The central conflicts of the novel aren’t concerned with whether or not Elijah is evil, nor does the novel necessarily want to chart the unfolding of self-fulfilling prophecy. The novel is much more interested in the subject of families, in personalizing Tolstoy’s opening of Anna Karenina within the context of a contemporary, multi-racial London. Obi and Nikki prove that the construct of family is much more complicated than bloodlines. Yet what they underestimate is the seduction and magnetism of the biological family, the power it possesses, the way it can haunt people and refuse to let go. Deborah, attempting to find lasting comfort in a past that once served as a lighthouse, soaks herself in the aftermath of a seemingly endless sorrow.

Watson easily could have crafted Deborah as a one-note villain, a shadowy figure acting as her troubled son’s puppet master. Thankfully, Watson avoids stereotypes and clichés by incorporating Deborah’s back-story as confessional letters. It’s essential to the narrative that Deborah’s voice is preserved via these letters, as it not only humanizes her but showcases the impact of cultural differences. Instead of the horrible mother rehashed in fairytales, Deborah is a complex woman who becomes undone due to immense grief and, to an extent, the psychological trauma of feeling isolated and alienated in a land far from home. Deborah is not a person who became mentally ill because of a character defect. She is not a Madwoman in the Attic, but a mother attempting to keep afloat in a sea of foreign voices. She is not the hypercritical, one-note zealot as depicted in Margaret White of Stephen King’s Carrie. Yet Deborah’s perspective and deteriorating mental state do not excuse her behavior and the abuse she inflicted upon her son. It is not an exact, medically sterile portrait of depression or schizophrenia, but a convincing and devastating portrait of catalytic grief. In her mind, Deborah is a wandering Cassandra, warning of an approaching danger to a blind and deaf audience.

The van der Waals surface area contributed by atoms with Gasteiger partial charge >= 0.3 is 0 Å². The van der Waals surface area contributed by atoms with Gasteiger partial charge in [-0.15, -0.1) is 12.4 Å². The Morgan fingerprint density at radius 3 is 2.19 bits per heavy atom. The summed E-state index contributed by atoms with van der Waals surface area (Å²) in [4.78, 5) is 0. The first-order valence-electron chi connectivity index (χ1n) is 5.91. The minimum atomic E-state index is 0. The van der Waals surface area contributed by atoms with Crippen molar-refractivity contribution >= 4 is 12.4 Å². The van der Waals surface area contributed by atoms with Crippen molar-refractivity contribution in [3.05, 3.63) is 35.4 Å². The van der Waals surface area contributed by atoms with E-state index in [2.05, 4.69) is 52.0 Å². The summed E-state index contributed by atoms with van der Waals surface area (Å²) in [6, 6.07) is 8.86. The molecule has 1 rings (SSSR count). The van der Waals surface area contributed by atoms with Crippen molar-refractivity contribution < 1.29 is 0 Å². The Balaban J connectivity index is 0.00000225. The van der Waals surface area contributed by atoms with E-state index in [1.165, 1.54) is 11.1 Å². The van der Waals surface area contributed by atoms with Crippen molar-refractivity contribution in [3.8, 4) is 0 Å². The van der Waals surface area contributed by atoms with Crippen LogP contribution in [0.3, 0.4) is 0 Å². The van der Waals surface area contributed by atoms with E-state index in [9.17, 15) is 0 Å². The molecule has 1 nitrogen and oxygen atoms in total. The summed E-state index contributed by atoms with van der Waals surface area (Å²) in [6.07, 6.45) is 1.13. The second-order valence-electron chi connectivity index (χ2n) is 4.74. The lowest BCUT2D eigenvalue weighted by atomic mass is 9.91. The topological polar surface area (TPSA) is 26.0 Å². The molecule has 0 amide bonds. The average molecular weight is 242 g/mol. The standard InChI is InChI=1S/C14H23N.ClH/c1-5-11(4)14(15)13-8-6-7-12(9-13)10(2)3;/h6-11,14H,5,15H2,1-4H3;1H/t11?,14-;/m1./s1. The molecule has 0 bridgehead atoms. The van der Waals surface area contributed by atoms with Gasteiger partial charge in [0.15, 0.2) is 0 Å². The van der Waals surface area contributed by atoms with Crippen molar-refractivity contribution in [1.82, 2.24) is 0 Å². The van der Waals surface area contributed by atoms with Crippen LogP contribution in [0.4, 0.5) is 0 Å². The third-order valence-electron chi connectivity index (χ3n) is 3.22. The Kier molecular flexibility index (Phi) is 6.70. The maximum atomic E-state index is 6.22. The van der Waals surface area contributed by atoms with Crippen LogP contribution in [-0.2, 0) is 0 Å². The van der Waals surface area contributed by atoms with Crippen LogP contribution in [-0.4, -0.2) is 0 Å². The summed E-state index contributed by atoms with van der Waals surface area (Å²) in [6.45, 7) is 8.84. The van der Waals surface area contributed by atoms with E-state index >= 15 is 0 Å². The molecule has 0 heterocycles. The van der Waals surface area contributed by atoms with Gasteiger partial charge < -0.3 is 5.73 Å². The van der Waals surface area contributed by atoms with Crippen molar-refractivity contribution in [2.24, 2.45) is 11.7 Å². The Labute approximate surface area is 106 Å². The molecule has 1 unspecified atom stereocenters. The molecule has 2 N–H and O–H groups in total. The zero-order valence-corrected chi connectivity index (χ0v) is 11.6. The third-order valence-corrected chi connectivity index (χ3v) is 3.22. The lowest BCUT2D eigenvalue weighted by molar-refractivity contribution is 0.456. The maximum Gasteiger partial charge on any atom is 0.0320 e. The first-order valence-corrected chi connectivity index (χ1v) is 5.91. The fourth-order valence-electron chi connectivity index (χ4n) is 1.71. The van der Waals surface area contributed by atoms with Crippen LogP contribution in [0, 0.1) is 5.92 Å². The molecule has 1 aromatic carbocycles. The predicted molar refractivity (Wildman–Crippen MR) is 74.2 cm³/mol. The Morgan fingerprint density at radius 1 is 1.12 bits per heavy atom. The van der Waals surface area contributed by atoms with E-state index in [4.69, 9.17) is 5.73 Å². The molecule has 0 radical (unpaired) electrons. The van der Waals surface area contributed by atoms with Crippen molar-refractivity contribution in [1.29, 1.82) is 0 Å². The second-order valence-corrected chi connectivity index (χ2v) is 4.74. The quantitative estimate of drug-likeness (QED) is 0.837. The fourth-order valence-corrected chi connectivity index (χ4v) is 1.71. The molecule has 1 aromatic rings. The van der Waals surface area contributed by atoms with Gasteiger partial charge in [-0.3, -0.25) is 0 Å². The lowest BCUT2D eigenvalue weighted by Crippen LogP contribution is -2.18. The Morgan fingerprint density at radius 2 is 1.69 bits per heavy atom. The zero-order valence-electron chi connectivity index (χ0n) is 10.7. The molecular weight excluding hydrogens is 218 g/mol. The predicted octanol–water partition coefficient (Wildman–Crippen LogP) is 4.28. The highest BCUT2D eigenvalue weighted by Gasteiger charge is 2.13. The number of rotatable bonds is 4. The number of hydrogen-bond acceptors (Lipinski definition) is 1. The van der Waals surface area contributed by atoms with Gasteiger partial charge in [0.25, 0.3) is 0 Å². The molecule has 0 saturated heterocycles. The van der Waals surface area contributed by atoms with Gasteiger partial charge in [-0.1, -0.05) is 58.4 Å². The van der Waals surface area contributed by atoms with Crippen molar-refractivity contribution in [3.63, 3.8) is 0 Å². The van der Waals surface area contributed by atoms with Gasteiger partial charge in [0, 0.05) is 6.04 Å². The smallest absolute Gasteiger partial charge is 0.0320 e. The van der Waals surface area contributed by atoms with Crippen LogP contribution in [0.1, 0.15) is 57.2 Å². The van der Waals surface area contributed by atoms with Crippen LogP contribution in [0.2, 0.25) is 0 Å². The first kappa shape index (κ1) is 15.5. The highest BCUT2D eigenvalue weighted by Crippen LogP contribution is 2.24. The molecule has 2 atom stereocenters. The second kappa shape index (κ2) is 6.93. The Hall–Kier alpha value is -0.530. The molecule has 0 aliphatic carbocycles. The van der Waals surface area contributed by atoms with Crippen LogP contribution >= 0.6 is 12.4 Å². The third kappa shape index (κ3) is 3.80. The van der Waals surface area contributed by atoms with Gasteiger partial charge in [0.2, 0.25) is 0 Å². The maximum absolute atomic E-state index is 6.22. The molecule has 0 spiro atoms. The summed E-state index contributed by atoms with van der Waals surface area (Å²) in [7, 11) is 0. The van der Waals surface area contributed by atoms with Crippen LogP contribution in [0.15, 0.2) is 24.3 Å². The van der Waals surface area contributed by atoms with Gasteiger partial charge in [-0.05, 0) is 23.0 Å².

It’s interesting to compare the character compositions of Nikki, the adoptive mother, and Deborah. On the surface level, they both operate from a place of love and protectiveness. Nikki acknowledges that “she loved him [Elijah] already, within days, that she’d kill anyone who hurt him.” Nikki and Deborah’s love is formed as an instinctual response to an environment inclined to cruelty. They both want to save Elijah; in Nikki’s case, it’s in the physical sense, while Deborah seeks spiritual redemption. Ultimately, Nikki’s love differentiates from Deborah’s in the sense that Nikki can recognize her mistakes.

Where Women are Kings does not coddle its readers, nor does it cling to the hysteria of melodrama. Watson’s controlled prose transforms Elijah into a boy as real and memory-soaked as a scar. Elijah isn’t granted a happily-ever-after as it would considerably cheapen the emotional conflicts and corresponding fragility of Watson’s cast of characters.

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Vanessa Willoughby is an editor and a writer. Her work has been featured on Thought Catalog, The Toast, The Hairpin, Literally, Darling, and Bitch Media. She is a Prose Editor for Winter Tangerine Review and writes at www.my-strangefruit.tumblr.com.